SINGAPORE - Curious about the top PSLE scorer this year?
Unofficial sources at parenting website Kiasuparents say it is a Raffles Girls' Primary School pupil who scored 275.
On the Kiasuparents parenting forum, a thread titled Top PSLE t-Score 2013, which was started last Friday when the results were released, has spawned nearly 280 posts.
This year, the Ministry of Education (MOE) decided not to publish the highest and lowest PSLE scores, but this has not stopped people from speculating.
A stay-at-home mother going by the username of Glorymum on the website decided to start the thread to help parents select schools for their children.
"I felt that it is imperative for those involved in this exercise to know their child's standing in the nation so that they will be able to know whether or not their child is able to enter their dream school," she told The New Paper.
Website founder William Toh calls the information "wisdom of the masses".
"It is not our intent to sabotage MOE's effort. Rather we are a platform for parents to share their experiences and make choices based on this info."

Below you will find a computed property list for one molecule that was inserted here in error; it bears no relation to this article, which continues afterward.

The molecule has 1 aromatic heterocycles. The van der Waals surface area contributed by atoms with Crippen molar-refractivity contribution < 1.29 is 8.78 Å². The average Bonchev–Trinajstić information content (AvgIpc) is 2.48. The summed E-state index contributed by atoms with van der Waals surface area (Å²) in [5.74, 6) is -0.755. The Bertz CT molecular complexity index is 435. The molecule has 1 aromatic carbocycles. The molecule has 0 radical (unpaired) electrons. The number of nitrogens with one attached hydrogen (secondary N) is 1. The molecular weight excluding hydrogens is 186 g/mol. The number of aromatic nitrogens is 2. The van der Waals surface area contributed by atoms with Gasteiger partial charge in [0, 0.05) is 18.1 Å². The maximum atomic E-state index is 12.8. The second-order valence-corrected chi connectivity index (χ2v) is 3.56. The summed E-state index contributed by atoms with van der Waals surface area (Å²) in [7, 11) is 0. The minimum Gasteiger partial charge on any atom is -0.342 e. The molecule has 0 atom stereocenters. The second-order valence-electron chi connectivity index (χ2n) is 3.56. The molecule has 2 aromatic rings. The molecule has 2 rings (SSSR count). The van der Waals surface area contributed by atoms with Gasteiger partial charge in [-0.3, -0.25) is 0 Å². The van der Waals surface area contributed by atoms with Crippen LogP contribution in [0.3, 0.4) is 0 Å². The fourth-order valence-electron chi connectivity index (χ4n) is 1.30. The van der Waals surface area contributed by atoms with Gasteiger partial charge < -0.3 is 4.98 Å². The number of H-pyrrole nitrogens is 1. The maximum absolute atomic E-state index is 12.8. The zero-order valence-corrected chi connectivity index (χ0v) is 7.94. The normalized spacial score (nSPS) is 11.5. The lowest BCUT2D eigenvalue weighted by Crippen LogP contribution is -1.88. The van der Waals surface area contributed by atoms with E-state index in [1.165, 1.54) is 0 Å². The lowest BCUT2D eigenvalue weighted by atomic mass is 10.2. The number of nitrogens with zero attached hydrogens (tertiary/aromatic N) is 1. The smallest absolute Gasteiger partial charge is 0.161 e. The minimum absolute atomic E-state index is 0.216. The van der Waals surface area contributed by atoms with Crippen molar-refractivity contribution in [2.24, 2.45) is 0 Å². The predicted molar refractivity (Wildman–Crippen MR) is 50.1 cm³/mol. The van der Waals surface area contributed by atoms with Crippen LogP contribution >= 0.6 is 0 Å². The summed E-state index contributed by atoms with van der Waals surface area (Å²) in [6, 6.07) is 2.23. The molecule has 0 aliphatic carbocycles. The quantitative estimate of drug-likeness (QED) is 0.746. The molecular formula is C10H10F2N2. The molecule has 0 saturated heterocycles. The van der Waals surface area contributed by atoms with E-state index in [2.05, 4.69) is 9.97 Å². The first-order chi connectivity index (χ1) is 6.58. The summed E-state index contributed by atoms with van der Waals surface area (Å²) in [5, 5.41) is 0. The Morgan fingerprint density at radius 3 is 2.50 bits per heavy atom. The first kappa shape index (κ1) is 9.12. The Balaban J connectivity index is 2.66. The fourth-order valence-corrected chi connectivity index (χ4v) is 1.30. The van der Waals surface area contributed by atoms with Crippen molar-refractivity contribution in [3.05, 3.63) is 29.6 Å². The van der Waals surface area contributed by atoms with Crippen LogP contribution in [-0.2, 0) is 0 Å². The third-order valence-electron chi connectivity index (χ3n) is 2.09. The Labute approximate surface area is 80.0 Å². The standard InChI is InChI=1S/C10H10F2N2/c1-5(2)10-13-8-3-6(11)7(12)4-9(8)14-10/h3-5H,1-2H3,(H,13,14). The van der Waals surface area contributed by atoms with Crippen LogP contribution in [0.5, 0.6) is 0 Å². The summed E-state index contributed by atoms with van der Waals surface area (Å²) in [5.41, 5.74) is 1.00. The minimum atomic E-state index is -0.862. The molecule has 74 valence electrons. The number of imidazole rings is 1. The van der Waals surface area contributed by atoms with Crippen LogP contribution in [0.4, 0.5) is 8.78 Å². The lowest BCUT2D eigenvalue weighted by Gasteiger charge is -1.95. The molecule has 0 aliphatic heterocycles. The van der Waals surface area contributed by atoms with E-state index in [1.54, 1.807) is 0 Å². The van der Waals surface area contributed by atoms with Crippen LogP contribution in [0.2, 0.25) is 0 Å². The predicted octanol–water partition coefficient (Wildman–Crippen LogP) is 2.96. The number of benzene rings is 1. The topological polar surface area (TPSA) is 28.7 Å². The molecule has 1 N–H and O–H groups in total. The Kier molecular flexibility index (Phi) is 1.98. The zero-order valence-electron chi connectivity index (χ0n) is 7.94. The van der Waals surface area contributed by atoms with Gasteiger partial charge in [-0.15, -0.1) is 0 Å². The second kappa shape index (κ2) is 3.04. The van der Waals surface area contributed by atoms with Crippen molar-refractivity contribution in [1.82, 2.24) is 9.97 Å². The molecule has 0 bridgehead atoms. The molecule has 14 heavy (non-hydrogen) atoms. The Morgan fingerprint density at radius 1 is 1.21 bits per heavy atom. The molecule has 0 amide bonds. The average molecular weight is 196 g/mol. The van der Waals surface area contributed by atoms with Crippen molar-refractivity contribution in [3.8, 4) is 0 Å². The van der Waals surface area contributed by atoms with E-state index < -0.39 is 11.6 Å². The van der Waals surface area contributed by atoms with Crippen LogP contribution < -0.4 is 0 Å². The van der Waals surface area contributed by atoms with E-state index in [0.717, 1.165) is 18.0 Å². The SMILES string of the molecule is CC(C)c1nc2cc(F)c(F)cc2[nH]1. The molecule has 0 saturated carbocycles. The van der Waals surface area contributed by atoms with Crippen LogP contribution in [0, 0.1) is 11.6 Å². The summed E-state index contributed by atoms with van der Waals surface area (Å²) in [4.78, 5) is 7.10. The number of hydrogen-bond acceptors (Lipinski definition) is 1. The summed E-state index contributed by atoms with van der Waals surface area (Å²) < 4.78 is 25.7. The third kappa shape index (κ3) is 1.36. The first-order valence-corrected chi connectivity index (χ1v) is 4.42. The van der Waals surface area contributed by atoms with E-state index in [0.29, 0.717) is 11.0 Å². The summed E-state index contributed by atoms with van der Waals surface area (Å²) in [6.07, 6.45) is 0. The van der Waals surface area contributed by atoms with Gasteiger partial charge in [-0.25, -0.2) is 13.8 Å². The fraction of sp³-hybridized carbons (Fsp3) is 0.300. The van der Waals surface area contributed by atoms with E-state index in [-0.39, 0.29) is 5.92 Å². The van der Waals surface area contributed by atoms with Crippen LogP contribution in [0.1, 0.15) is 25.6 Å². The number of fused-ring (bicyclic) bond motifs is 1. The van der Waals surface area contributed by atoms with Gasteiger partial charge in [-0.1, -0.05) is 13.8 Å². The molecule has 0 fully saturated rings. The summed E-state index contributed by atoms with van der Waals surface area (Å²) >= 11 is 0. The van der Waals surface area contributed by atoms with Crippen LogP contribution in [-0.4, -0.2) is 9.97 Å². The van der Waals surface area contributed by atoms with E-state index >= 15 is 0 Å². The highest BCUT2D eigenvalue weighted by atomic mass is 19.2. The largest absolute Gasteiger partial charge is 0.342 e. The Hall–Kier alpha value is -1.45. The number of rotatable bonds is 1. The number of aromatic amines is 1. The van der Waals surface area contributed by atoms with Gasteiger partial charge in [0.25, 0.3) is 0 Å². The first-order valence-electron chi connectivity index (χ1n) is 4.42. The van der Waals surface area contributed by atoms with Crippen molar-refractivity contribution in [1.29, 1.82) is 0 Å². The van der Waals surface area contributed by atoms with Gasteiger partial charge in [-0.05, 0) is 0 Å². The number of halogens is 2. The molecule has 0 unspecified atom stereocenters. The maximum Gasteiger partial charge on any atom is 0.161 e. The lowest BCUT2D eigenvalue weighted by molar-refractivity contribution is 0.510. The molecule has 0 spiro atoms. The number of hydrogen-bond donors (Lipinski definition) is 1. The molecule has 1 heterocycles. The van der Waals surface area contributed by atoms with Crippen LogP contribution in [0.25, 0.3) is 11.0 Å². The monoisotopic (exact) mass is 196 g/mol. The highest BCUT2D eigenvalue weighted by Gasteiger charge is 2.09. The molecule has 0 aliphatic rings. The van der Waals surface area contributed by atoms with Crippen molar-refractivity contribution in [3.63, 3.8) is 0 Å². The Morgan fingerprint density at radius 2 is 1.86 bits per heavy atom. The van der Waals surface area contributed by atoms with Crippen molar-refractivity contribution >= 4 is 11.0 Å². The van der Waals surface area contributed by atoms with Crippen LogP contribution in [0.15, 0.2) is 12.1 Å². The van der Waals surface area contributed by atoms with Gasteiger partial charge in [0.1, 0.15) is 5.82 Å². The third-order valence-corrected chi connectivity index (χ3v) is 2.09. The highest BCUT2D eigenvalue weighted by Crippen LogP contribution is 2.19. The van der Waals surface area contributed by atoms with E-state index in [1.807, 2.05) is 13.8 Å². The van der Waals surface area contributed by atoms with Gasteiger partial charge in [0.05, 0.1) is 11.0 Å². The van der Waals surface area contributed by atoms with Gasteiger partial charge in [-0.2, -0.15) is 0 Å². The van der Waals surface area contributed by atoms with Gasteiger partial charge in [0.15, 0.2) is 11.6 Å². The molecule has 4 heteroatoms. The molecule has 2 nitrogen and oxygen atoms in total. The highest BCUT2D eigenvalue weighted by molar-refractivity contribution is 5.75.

MOE also provides information on the T-score ranges of the previous cohort of PSLE pupils posted to each secondary school as a guide to help parents make their decision.
Mr Toh emphasised that top scores reported on Kiasuparents may not be accurate because of the sample size. It all depends on the parents who decide to share the information and there is no information on the top score of every school.
Glorymum, who does not have a child in Primary 6, admitted that collating the top scores was not easy.
"There were a number of parents who were unwilling to reveal the top scores as they fear that their identity may no longer remain anonymous," she said. She collated all the top scores herself.
Parents would share information by sending her a private message or posting on the thread. If the information supplied by a source did not contradict with another one, the score would be updated on the forum.
The Chairman of the Government Parliamentary Committee for Education, Mr Lim Biow Chuan, said that it is ultimately the parents' decision if they choose to place unnecessary emphasis on PSLE scores.
"The feedback was that the PSLE is stressful and the Government is trying to make it less stressful by not announcing the top scorer and top score."
While he acknowledged that examinations are important, Mr Lim said the PSLE score should just be used as a gauge of whether a child can fit into a school academically.
Nonetheless, Kiasuparent's Mr Toh thinks that the collation of the top scores is "harmless".
"It is human nature. The more you don't want people to know, the more they will try to find out."
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